I don’t know what’s going to happen with the grand plan to transform Jackson Park, a quaint little 5,508-yard Park District course on Chicago’s South Side
I don’t know what’s going to happen with the grand plan to transform Jackson Park, a quaint little 5,508-yard Park District course on Chicago’s South Side, into The Next Great Thing.
Nobody does, actually.
The project — a Tiger Woods design envisioned by broadcaster Mark Rolfing, a Chicago native, and backed strongly by outgoing Mayor Rahm Emanuel, Park District CEO Michael Kelly and any number of movers and shakers in the golf industry — is "totally on hold," as more than one person has intimated.
That’s because a federal judge ruled in February that a lawsuit challenging the location of the proposed Obama Library can proceed. The environmental group Protect Our Parks is trying to block the proposed $500 million presidential campus from being built on parkland near the lakefront.
Until that is resolved, the proposal to turn "JP," as it's called, and an adjacent nine-holer, South Shore, into an upscale layout is going nowhere. And unlike Emanuel, Chicago’s new mayor, Lori Lightfoot, is not enthusiastic about creating a golf oasis on Chicago’s South Side.
"It’s not a plan that’s been respectful of the community," she told the Chicago Sun-Times in April. "I’ve got some concerns and some red flags."
Without the mayor onboard, the plan to build Jackson Park is looking very shaky.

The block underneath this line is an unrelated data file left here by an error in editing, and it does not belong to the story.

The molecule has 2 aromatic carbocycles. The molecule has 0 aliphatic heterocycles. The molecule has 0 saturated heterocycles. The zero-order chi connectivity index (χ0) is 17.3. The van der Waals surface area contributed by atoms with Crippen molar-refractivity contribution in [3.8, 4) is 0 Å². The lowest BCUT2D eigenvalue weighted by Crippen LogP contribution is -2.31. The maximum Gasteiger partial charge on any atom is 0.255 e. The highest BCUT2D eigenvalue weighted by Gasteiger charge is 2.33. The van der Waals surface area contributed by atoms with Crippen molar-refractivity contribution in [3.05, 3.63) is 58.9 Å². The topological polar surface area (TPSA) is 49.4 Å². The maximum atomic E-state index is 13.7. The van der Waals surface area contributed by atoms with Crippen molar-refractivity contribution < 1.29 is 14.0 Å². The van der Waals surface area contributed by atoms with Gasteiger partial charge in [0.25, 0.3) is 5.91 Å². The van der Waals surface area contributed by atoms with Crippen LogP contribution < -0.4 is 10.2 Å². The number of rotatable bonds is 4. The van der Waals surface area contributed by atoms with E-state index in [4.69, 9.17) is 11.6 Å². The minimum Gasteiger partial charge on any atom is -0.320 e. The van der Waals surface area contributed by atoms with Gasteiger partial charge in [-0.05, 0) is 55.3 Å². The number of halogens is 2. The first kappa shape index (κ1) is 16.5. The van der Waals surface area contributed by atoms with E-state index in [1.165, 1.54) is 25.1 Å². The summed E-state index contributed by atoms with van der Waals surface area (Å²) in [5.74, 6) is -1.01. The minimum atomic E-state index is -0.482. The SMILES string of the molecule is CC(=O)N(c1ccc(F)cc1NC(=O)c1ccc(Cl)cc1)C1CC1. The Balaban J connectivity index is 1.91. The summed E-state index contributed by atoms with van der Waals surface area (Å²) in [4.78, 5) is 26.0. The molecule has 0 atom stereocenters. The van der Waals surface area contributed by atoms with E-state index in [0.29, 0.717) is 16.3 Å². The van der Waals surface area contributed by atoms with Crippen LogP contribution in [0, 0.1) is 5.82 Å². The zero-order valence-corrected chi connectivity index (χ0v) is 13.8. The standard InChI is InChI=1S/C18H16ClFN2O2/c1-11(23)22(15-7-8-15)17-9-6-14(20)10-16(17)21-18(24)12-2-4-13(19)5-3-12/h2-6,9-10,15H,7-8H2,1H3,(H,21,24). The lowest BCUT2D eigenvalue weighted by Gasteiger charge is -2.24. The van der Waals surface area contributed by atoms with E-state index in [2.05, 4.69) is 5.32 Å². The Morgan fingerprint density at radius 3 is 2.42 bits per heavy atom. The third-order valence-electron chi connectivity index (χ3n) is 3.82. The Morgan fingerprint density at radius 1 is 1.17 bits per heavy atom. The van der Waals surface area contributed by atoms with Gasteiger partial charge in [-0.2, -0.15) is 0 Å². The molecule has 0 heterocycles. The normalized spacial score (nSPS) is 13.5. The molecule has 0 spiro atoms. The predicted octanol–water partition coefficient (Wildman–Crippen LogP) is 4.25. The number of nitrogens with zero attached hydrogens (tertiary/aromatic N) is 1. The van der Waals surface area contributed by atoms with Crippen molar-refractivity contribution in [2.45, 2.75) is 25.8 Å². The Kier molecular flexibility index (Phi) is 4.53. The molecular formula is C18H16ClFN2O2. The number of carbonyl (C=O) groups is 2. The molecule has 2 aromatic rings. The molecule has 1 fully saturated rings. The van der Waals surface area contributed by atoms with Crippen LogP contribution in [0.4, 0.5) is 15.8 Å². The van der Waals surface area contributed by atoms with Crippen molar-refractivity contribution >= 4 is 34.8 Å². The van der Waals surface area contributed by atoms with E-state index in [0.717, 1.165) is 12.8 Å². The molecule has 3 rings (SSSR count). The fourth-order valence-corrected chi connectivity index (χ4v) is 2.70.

That disappoints many who think a fancy new Jackson Park golf course is a great idea. I am absolutely between clubs on this whole thing.
On one hand, it’s an exciting idea. A PGA Tour-worthy golf course on Chicago’s lakefront, with the Obama Library nearby? Reviving a neighborhood that could use some reviving? Creating jobs, including a caddie program for youngsters? And bringing the best golfers in the world to Chicago? That’s a lot of good stuff.
To top it off, the proposed golf course would be built mainly from private funds, although there would be some public funds used for things like infrastructure. And hey, it’s Chicago.
That said, this could be Chicago’s version of Harding Park, which has been rejuvenated in San Francisco.
On the other hand, organizations like Protect Our Parks have a point. We only have one lakefront. And we keep encroaching on it.
When the Friends of the Parks helped torpedo a $400 million plan by filmmaker George Lucas to build a Star Wars museum on our lakefront three years ago, was I bothered? No.
Every time I visit a city that has revived a neighborhood with a stadium, I wish Soldier Field, which reopened in 2003, would have been moved off the lakefront, where lotteries are held for parking spaces to Bears game, and placed near an expressway.
Unlike a museum or a stadium, a golf course at least would take full advantage of being located on Lake Michigan.
And on a purely selfish front, I kind of like Jackson Park the way it is. It’s the only true 18-hole option in the city. Because it’s short and playable, rounds tend to be quick there.